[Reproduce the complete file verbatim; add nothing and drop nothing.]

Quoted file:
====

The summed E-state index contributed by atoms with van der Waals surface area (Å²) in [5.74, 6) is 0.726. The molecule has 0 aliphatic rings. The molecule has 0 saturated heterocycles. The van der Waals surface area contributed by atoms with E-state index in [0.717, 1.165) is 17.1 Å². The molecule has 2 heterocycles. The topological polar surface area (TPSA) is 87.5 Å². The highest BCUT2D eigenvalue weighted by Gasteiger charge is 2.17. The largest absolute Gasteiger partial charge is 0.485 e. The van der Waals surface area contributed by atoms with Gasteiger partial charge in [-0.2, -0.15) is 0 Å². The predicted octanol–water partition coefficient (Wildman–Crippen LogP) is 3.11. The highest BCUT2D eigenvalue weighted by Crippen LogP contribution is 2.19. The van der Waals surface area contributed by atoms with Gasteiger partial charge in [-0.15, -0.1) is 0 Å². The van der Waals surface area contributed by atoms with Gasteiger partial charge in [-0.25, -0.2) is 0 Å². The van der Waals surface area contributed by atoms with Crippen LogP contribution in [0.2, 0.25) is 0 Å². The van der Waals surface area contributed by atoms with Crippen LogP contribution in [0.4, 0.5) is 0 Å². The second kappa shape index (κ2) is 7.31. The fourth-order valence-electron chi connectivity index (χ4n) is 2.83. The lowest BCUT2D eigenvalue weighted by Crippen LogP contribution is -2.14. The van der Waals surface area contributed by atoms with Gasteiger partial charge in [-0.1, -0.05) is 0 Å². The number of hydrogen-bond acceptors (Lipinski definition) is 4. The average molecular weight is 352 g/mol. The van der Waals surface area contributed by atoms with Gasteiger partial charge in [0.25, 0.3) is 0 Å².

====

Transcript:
The summed E-state index contributed by atoms with van der Waals surface area (Å²) in [5.74, 6) is 0.726. The molecule has 0 aliphatic rings. The molecule has 0 saturated heterocycles. The van der Waals surface area contributed by atoms with E-state index in [0.717, 1.165) is 17.1 Å². The molecule has 2 heterocycles. The topological polar surface area (TPSA) is 87.5 Å². The highest BCUT2D eigenvalue weighted by Gasteiger charge is 2.17. The largest absolute Gasteiger partial charge is 0.485 e. The van der Waals surface area contributed by atoms with Gasteiger partial charge in [-0.2, -0.15) is 0 Å². The predicted octanol–water partition coefficient (Wildman–Crippen LogP) is 3.11. The highest BCUT2D eigenvalue weighted by Crippen LogP contribution is 2.19. The van der Waals surface area contributed by atoms with Gasteiger partial charge in [-0.15, -0.1) is 0 Å². The van der Waals surface area contributed by atoms with Gasteiger partial charge in [-0.25, -0.2) is 0 Å². The van der Waals surface area contributed by atoms with Crippen LogP contribution in [0.2, 0.25) is 0 Å². The van der Waals surface area contributed by atoms with Crippen LogP contribution in [0.4, 0.5) is 0 Å². The second kappa shape index (κ2) is 7.31. The fourth-order valence-electron chi connectivity index (χ4n) is 2.83. The lowest BCUT2D eigenvalue weighted by Crippen LogP contribution is -2.14. The van der Waals surface area contributed by atoms with Gasteiger partial charge in [-0.1, -0.05) is 0 Å². The number of hydrogen-bond acceptors (Lipinski definition) is 4. The average molecular weight is 352 g/mol. The van der Waals surface area contributed by atoms with Gasteiger partial charge in [0.25, 0.3) is 0 Å².